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Home / Articles / Columnists / On the Bright Side /  Low Maintenance or Idling?
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Wednesday, October 5,2016

Low Maintenance or Idling?

By Jonna Shutowick. M.S. Ed.  

As our kids grow older, my husband and I like to take credit for the parts of their personalities that we are particularly fond of, while claiming, of course, to have no idea where the not-so-impressive qualities could have come from.

I would have to say that I’m a full-fledged Type B personality, while my husband is more like a Type A Type B. Nothing rattles him, but he doesn’t exactly know how to relax. He’s always thinking about his next move, whether it is pre-downloading the next Netflix binge before a current series has ended or planning our retirement. He never sits still, but also rarely gets stressed about anything. I, on the other hand, though I too rarely get stressed, am more of a ‘roll with the punches’ kind of person. I’ve actually been quite proud of my ability to look on the bright side and accept life’s curve balls with grace. As for the kids, we have two boys, and one steers his life the way my husband does while the other rides the waves like his mom.

Observing their lives from afar now that they’ve left the nest, and worrying about them like only a mom can, I started to question the virtue of my being so ultra mellow. A conversation with my mini me last week got me thinking about our coping style. He was rattling off a whole list of things that had “gone wrong” recently and had his usual, “but what can you do?” attitude. Then it hit me rolling with the punches means you still have to get punched! Wouldn’t it be better, whenever possible, to anticipate some of those punches and avoid them altogether? We roll with it people tend to live in the moment, which, until this recent episode, I was quite in favor of. My bookshelf rivals Oprah’s with such titles as The Power of Now, The Art of Now, Now and Zen... Zen and the Art of Motorcycle Maintenance... I literally meditate for fun.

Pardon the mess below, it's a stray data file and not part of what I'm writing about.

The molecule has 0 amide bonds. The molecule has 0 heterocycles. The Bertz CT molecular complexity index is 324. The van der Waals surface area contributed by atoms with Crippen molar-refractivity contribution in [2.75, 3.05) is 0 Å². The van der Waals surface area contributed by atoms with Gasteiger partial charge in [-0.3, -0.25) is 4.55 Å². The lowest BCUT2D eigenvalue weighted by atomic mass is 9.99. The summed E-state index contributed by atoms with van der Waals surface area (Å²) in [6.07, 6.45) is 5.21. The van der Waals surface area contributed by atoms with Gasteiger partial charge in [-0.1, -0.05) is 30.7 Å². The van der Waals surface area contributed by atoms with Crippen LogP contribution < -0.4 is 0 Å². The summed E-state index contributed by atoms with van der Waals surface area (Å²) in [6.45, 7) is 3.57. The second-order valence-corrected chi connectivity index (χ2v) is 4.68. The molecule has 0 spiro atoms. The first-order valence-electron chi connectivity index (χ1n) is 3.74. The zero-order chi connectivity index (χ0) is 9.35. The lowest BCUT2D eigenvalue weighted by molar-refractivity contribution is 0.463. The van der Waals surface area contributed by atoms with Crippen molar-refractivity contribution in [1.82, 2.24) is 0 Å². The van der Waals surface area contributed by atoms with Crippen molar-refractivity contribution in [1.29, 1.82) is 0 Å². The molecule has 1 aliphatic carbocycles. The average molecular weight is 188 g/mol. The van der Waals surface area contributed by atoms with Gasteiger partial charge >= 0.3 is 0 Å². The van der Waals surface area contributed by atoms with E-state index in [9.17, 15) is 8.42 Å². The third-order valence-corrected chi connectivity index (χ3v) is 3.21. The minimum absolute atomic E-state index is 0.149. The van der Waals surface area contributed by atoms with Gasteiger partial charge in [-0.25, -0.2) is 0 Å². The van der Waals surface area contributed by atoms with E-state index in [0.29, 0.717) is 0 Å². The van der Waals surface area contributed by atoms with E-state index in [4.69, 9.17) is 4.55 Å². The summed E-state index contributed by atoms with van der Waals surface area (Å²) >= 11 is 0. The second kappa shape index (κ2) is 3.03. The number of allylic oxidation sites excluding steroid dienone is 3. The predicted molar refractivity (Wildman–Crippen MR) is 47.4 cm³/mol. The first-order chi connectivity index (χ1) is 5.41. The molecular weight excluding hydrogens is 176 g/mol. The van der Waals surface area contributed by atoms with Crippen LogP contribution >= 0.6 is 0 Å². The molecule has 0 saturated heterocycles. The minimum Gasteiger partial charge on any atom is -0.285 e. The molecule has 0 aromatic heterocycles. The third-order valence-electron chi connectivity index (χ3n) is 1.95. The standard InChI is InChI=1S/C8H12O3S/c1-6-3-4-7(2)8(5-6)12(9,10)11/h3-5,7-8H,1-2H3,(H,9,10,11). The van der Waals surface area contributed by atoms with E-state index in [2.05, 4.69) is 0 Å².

But being in the habit of going with the flow has admittedly caused me to become somewhat complacent in the planning ahead department. Maybe that’s because I’ve been married to a serial planner for the past 25 years who very much needs to be in control of his circumstances, and who, by the way, is awesome at it. But as I watch the younger version of myself navigate, nay coast, through life, I worry that he’s had it too easy. Things do “always seem to work out” for him, and nothing, I mean nothing, wrecks his groove.

I go to my bookshelf and turn to the late, great Wayne Dyer, whose words still grace the pages of this newspaper. His wisdom is just what I need to dial me right back to mellowhood.

First, he views his children as teachers. Bingo. Observing my son’s reactions to his circumstances has inspired this essay. Lesson At the same time he reminds us that “when you abandon making choices, you enter the vast world of excuses.” This is exactly my concern. Yet he then advises, “Each experience in your life was absolutely necessary in order to have gotten you to the next place, and the next place, up to this very moment.” I am me and he is he. I can only continue to be a role model of deep breathing and nonstress and have faith that maturity will have him finding, not just landing on, but seeking out, his own path. And when he finds it, he will be a calm and loving yin to someone’s excitable and fiery yang, and all will be as it should be.


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